View Full Version : Should my ceiling fan blow or suck?
11-26-2008, 10:49 PM
I can never remember which way my ceiling fan should run in the winter months to circulate heat and "save" energy.
In the summer I have it run clockwise, or in the downward position as it helps circulate the air and acts as a regular fan.
My question is, if I keep it running that way will it not suck the "hot" air from the ceiling and bring it down?
Or should I have it run counter clockwise, blowing the "hot" air up to bounce off the ceiling and back down.
Does it make a difference either way?
Happy Thanksgiving ,
11-26-2008, 10:53 PM
Supposedly, you want it to blow downward in the summer (so you feel a breeze), and upwards in the winter. We just turn ours off in the winter...
11-26-2008, 10:54 PM
Ugh...I loathe this subject.
Spinning it so that it blows down creates a wind chill effect -- not desirable in winter.
Spinning it so that it forces air up could push hot air towards the ceiling and down walls, and could push some of the houses warmer air down....the theory being that some warmer air comes down and doesn't blow directly on you. Warm is relative, because it won't feel warm, it is just warmer than the air below it.
If it makes you feel the air moving, then it probably is best to leave the darn thing off.
11-26-2008, 11:11 PM
I though it was spin down in winter to push warm air down, and up in summer to pull cool air up. Hot air at the ceiling doesn't do you much good, likewise cool air at your feet.
11-27-2008, 09:31 AM
I've found that having the fan blow up still lets me feel the air movement, it's just not as breezy as when it is blowing down. In the summer, choose the direction based on how much you want to feel the air movement. Either direction will circulate the air. If you want it on in to mix the warmer air from the ceiling in winter, have it blow up.
11-27-2008, 11:03 AM
I though it was spin down in winter to push warm air down, and up in summer to pull cool air up. Hot air at the ceiling doesn't do you much good, likewise cool air at your feet.I think it's the opposite. If you imagine a cylinder below the fan, it will have a certain cross sectional area. The rest of the room will have another, much larger area. So, if we have the air come up in that cylinder during the winter, that will force the warmer air down along the walls (where people are more likely to be sitting, and also warming up the walls). Vice versa in the summer.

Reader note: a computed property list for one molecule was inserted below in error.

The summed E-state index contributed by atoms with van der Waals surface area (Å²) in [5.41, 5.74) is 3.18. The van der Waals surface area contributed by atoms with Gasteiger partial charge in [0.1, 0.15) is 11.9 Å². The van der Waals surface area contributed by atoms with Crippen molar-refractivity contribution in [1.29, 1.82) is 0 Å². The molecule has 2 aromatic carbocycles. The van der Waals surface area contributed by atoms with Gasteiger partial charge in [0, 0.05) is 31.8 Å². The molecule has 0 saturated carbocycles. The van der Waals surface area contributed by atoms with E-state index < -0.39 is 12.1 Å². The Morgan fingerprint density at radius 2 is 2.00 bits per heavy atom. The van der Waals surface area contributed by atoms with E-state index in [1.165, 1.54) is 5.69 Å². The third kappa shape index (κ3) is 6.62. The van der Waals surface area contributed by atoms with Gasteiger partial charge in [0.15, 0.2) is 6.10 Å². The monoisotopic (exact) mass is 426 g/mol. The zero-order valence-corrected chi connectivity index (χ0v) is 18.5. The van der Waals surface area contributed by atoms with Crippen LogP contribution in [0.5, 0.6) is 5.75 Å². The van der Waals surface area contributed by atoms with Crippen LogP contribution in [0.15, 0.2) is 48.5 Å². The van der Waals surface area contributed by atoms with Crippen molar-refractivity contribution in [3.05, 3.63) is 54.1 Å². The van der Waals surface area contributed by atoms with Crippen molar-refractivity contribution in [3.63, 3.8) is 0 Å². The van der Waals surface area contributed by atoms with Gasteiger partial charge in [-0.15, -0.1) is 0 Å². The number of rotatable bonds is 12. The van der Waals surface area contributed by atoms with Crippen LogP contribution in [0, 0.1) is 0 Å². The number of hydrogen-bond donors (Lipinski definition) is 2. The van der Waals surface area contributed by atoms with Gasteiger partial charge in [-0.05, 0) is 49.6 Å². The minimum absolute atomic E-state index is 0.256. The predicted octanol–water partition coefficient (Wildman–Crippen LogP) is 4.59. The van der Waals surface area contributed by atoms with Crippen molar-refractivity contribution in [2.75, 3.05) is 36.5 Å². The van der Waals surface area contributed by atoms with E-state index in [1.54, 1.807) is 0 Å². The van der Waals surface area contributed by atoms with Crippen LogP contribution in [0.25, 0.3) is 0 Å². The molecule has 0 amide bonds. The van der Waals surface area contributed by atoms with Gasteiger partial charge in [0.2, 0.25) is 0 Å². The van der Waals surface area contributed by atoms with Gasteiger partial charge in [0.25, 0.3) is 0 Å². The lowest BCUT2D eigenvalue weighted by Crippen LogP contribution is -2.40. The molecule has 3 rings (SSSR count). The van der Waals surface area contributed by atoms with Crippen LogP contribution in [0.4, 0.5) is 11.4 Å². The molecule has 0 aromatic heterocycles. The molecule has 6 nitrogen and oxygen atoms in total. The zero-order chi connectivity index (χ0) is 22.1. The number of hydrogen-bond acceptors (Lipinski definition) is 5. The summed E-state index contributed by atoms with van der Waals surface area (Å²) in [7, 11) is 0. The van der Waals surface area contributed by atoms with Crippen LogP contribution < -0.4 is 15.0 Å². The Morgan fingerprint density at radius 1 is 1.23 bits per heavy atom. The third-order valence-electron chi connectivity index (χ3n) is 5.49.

11-27-2008, 11:40 AM
In winter, it invariably leads to drafts, and that is usually uncomfortable.
Man With a Cat
11-27-2008, 11:49 AM
Up in winter, down in summer. To remember this, I remember that in the northern hemisphere it warmer in the south (down on a map), so warm weather equals down.
My foyer fan is 18 feet off the ground, so I adapted a broomstick, with a notch in the end that will grab the switch on the fan base, and from the railing I can lean a little, catch the switch and change the direction.
Pain in the ass.
Qadgop the Mercotan
11-27-2008, 11:58 AM
I recall reading an article that said it really doesn't make any damn difference which way you set it to spin, no matter what season. The effects described above are miniscule and not even measurable for the most part. At least on the scale of most people's houses.
11-27-2008, 12:18 PM
Downspin: You're pushing the air mass surrounding the fan downward.
a> You feel the draft of air in the center of the room.
b> You're drawing up air along the outside walls.
So you're pulling up the colder floor level air along the outside walls where it blends with the warmer ceiling air and is sent down in the center of the room.
If this is a room with poorly insulated outside walls on a very hot or very cold day;
a> In summer, you're drawing up that cooler air over a warm surface, cooling the outside wall and warming the inside air before it recirculates.
b> In winter, you're drawing that air up along a colder surface, warming the outside wall and cooling the inside air before it recirculates.
Upspin; You're pushing air upward into the ceiling and forcing it outward.
a> you get less of a draft because the real draft is along the outside walls. You may feel it on the couch against that wall, however.
b> You're pushing air downward along the outside walls.
So again, if the house is very poorly insulated and it's a very hot or very cold day, you're really just cooling or heating the outside wall more efficiently and messing with your interior AC or Heating. This is probably a bit counter-productive.
In a more well insulated house, this is perhaps less of an issue, and it becomes more of an issue of comfort. Does the draft in the middle of the room help you or bother you? When you're sitting on the couch against the wall, does that air sliding down the back of your neck bug the shit out of you?